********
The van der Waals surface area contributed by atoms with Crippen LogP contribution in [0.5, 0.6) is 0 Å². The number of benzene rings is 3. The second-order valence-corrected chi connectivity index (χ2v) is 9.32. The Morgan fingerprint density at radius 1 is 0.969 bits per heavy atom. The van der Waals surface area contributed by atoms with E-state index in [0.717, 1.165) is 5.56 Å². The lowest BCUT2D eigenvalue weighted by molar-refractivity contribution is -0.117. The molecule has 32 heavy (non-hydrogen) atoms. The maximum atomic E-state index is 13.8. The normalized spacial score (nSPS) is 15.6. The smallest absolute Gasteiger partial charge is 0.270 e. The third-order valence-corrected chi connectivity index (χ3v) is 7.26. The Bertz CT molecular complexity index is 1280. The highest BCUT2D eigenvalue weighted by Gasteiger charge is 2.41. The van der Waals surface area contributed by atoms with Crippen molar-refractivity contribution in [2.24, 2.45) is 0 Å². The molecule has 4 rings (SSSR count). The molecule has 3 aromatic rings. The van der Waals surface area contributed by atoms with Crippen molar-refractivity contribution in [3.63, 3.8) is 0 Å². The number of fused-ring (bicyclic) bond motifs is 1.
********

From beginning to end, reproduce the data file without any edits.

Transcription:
The van der Waals surface area contributed by atoms with Crippen LogP contribution in [0.5, 0.6) is 0 Å². The number of benzene rings is 3. The second-order valence-corrected chi connectivity index (χ2v) is 9.32. The Morgan fingerprint density at radius 1 is 0.969 bits per heavy atom. The van der Waals surface area contributed by atoms with E-state index in [0.717, 1.165) is 5.56 Å². The lowest BCUT2D eigenvalue weighted by molar-refractivity contribution is -0.117. The molecule has 32 heavy (non-hydrogen) atoms. The maximum atomic E-state index is 13.8. The normalized spacial score (nSPS) is 15.6. The smallest absolute Gasteiger partial charge is 0.270 e. The third-order valence-corrected chi connectivity index (χ3v) is 7.26. The Bertz CT molecular complexity index is 1280. The highest BCUT2D eigenvalue weighted by Gasteiger charge is 2.41. The van der Waals surface area contributed by atoms with Crippen molar-refractivity contribution in [2.24, 2.45) is 0 Å². The molecule has 4 rings (SSSR count). The molecule has 3 aromatic rings. The van der Waals surface area contributed by atoms with Crippen molar-refractivity contribution in [3.63, 3.8) is 0 Å². The number of fused-ring (bicyclic) bond motifs is 1.